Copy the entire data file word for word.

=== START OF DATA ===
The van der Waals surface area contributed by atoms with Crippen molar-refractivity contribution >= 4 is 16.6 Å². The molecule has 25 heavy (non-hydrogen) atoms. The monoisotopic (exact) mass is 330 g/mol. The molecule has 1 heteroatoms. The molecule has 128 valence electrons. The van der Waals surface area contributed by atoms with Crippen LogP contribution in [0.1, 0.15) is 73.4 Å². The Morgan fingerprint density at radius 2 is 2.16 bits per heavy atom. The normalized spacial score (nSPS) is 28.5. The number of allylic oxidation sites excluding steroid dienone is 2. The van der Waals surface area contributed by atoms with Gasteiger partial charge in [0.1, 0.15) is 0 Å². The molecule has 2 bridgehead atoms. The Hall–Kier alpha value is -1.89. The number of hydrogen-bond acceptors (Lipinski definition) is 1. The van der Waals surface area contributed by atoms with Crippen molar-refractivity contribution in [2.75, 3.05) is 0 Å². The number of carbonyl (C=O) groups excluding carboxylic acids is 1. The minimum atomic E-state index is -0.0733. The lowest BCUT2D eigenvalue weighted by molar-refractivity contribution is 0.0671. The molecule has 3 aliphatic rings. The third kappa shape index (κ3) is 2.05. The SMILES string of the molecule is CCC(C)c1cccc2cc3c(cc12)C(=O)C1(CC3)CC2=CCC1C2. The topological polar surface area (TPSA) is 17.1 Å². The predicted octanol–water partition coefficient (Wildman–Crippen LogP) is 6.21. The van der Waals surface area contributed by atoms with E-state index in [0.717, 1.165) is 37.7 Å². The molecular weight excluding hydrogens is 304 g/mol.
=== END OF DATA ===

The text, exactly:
The van der Waals surface area contributed by atoms with Crippen molar-refractivity contribution >= 4 is 16.6 Å². The molecule has 25 heavy (non-hydrogen) atoms. The monoisotopic (exact) mass is 330 g/mol. The molecule has 1 heteroatoms. The molecule has 128 valence electrons. The van der Waals surface area contributed by atoms with Crippen LogP contribution in [0.1, 0.15) is 73.4 Å². The Morgan fingerprint density at radius 2 is 2.16 bits per heavy atom. The normalized spacial score (nSPS) is 28.5. The number of allylic oxidation sites excluding steroid dienone is 2. The van der Waals surface area contributed by atoms with Gasteiger partial charge in [0.1, 0.15) is 0 Å². The molecule has 2 bridgehead atoms. The Hall–Kier alpha value is -1.89. The number of hydrogen-bond acceptors (Lipinski definition) is 1. The van der Waals surface area contributed by atoms with Crippen molar-refractivity contribution in [2.75, 3.05) is 0 Å². The number of carbonyl (C=O) groups excluding carboxylic acids is 1. The minimum atomic E-state index is -0.0733. The lowest BCUT2D eigenvalue weighted by molar-refractivity contribution is 0.0671. The molecule has 3 aliphatic rings. The third kappa shape index (κ3) is 2.05. The SMILES string of the molecule is CCC(C)c1cccc2cc3c(cc12)C(=O)C1(CC3)CC2=CCC1C2. The topological polar surface area (TPSA) is 17.1 Å². The predicted octanol–water partition coefficient (Wildman–Crippen LogP) is 6.21. The van der Waals surface area contributed by atoms with E-state index in [0.717, 1.165) is 37.7 Å². The molecular weight excluding hydrogens is 304 g/mol.